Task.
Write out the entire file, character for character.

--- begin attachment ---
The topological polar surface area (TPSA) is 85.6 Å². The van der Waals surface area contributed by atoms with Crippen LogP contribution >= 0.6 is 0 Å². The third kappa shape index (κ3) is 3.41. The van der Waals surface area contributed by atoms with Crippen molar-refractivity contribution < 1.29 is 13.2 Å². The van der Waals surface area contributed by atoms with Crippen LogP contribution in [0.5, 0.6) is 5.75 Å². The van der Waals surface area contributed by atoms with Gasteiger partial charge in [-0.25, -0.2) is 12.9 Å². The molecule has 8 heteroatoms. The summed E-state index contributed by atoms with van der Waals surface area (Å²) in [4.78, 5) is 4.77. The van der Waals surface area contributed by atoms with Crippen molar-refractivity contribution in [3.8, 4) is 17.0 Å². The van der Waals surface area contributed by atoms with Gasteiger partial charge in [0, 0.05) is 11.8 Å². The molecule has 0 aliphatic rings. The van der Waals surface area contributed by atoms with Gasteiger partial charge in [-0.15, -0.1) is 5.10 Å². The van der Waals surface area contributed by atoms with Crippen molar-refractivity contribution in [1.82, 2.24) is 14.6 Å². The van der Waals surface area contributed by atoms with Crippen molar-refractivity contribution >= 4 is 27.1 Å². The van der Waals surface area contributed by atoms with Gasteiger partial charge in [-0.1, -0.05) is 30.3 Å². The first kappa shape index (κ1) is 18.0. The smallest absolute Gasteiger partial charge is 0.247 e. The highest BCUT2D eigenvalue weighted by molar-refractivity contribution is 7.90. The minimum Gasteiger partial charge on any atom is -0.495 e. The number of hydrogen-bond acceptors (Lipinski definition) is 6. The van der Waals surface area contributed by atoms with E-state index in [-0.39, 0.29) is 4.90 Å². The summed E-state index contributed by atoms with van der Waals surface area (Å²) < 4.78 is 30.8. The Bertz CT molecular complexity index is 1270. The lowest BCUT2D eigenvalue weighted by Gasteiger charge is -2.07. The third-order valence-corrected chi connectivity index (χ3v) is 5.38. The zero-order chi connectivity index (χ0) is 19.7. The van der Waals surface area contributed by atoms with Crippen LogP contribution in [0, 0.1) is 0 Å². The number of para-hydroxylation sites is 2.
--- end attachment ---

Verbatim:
The topological polar surface area (TPSA) is 85.6 Å². The van der Waals surface area contributed by atoms with Crippen LogP contribution >= 0.6 is 0 Å². The third kappa shape index (κ3) is 3.41. The van der Waals surface area contributed by atoms with Crippen molar-refractivity contribution < 1.29 is 13.2 Å². The van der Waals surface area contributed by atoms with Crippen LogP contribution in [0.5, 0.6) is 5.75 Å². The van der Waals surface area contributed by atoms with Gasteiger partial charge in [-0.25, -0.2) is 12.9 Å². The molecule has 8 heteroatoms. The summed E-state index contributed by atoms with van der Waals surface area (Å²) in [4.78, 5) is 4.77. The van der Waals surface area contributed by atoms with Crippen molar-refractivity contribution in [3.8, 4) is 17.0 Å². The van der Waals surface area contributed by atoms with Gasteiger partial charge in [0, 0.05) is 11.8 Å². The molecule has 0 aliphatic rings. The van der Waals surface area contributed by atoms with Gasteiger partial charge in [-0.15, -0.1) is 5.10 Å². The van der Waals surface area contributed by atoms with Crippen molar-refractivity contribution in [1.82, 2.24) is 14.6 Å². The van der Waals surface area contributed by atoms with Crippen molar-refractivity contribution >= 4 is 27.1 Å². The van der Waals surface area contributed by atoms with Gasteiger partial charge in [-0.1, -0.05) is 30.3 Å². The first kappa shape index (κ1) is 18.0. The smallest absolute Gasteiger partial charge is 0.247 e. The highest BCUT2D eigenvalue weighted by molar-refractivity contribution is 7.90. The minimum Gasteiger partial charge on any atom is -0.495 e. The number of hydrogen-bond acceptors (Lipinski definition) is 6. The van der Waals surface area contributed by atoms with E-state index in [-0.39, 0.29) is 4.90 Å². The summed E-state index contributed by atoms with van der Waals surface area (Å²) < 4.78 is 30.8. The Bertz CT molecular complexity index is 1270. The lowest BCUT2D eigenvalue weighted by Gasteiger charge is -2.07. The third-order valence-corrected chi connectivity index (χ3v) is 5.38. The zero-order chi connectivity index (χ0) is 19.7. The van der Waals surface area contributed by atoms with Crippen LogP contribution in [0, 0.1) is 0 Å². The number of para-hydroxylation sites is 2.